Chateau de l’Espinglet is an old property that has belonged to the same family since the 1750s. The Reynaud family produce their Clarets from 33 hectares of vines which include Malbec. The Cotes de Cadillac is one of the regions in Bordeaux that has both Malbec and Carmenere grapes – a tradition wine makers have kept up when other regions planted the Cabernets and Merlot instead. Interestingly, Malbec is making a comeback in Bordeaux, vindicating Cadillac’s insistence in preserving the grape!
The present chateau, built in the 1600s by the architect Cormaneuil, was one of the country seats of the Archbishops of Bordeaux – hence the name of the chateau’s special cuvee; Le Prieure (the Prioiry). It passed into the hands of a rich Libourne family in 1720 who were magistrates during the 17th and 18th centuries. The chateau has been making wine for centuries – it was considered to be one of the best vintages of the town in the first edition of Ferret (Bordeaux’s wine directory) in 1850.
The chateau sits on the slopes of medieval Rions, one of the oldest towns in Aquitaine, situated about 15 miles from Bordeaux city. Built on a crag, Rions takes its name from the Roman villa Ryuncium (meaning built on rock) and behind its old fortified walls lies a citadel complete with crumbling castle and defensive tower. Nicknamed ‘the god daughter of Bordeaux’ Rions was once an important and powerful town which shipped its wines along the River Garonne far and wide.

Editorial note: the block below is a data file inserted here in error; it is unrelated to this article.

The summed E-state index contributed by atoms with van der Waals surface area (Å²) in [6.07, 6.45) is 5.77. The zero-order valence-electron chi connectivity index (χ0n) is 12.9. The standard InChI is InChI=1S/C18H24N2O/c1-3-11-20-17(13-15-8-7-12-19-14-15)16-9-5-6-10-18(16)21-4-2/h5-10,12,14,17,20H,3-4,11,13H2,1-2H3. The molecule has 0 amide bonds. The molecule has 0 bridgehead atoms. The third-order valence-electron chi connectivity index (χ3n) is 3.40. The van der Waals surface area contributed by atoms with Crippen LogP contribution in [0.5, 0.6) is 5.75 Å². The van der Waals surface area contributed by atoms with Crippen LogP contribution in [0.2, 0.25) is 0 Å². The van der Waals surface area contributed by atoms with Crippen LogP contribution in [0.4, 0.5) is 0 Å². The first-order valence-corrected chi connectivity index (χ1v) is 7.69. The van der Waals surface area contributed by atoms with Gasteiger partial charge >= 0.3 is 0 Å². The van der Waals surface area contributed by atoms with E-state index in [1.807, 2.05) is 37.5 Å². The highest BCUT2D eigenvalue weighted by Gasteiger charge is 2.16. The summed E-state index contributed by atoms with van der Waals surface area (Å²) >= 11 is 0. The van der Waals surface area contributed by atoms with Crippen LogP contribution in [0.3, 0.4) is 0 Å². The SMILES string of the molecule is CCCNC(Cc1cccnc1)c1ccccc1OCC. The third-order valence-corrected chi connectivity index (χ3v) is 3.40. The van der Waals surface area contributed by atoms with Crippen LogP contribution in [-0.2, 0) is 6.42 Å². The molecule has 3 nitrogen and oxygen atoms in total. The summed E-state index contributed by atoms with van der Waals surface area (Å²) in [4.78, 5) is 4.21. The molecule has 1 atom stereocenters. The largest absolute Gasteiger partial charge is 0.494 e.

The Cotes de Cadillac stretch 30 miles along the right bank of the Garonne opposite to where the larger river is joined by its tributary, the Ciron. Cadilliac lies south east of Bordeaux and across the river from Cerons and Barsac. Winding with the river, this strip of land, never wider than 3 miles, is composed of hills separated by valleys. Cadillac is better known for its sweet white wines, similar to Sauternes, and you can find some lovely wines there for a fraction that Sauternes can command. (Chateau de l’Espinglet used to produce sweet whites in 1947!). However it’s a little known fact that Cadillac is also a source of good Clarets – if you know where to look.
Chateau de l’Espinglet’s Cuvee Le Prieure is a super example of a good, traditional Bordeaux Claret and hails from the excellent 2010 vintage. The addition of Malbec adds spice and silky suppleness to the wine. Locals say that the best food pairing for Cadillac Clarets is Lamprey a la Bordelaise – Cuvee Le Prieure is a sure match for beef casseroles and red meats in richly flavoured sauces. It’s also good with truffles, steak, venison, duck and pigeon. Try it with beef carpaccio, it’s delicious!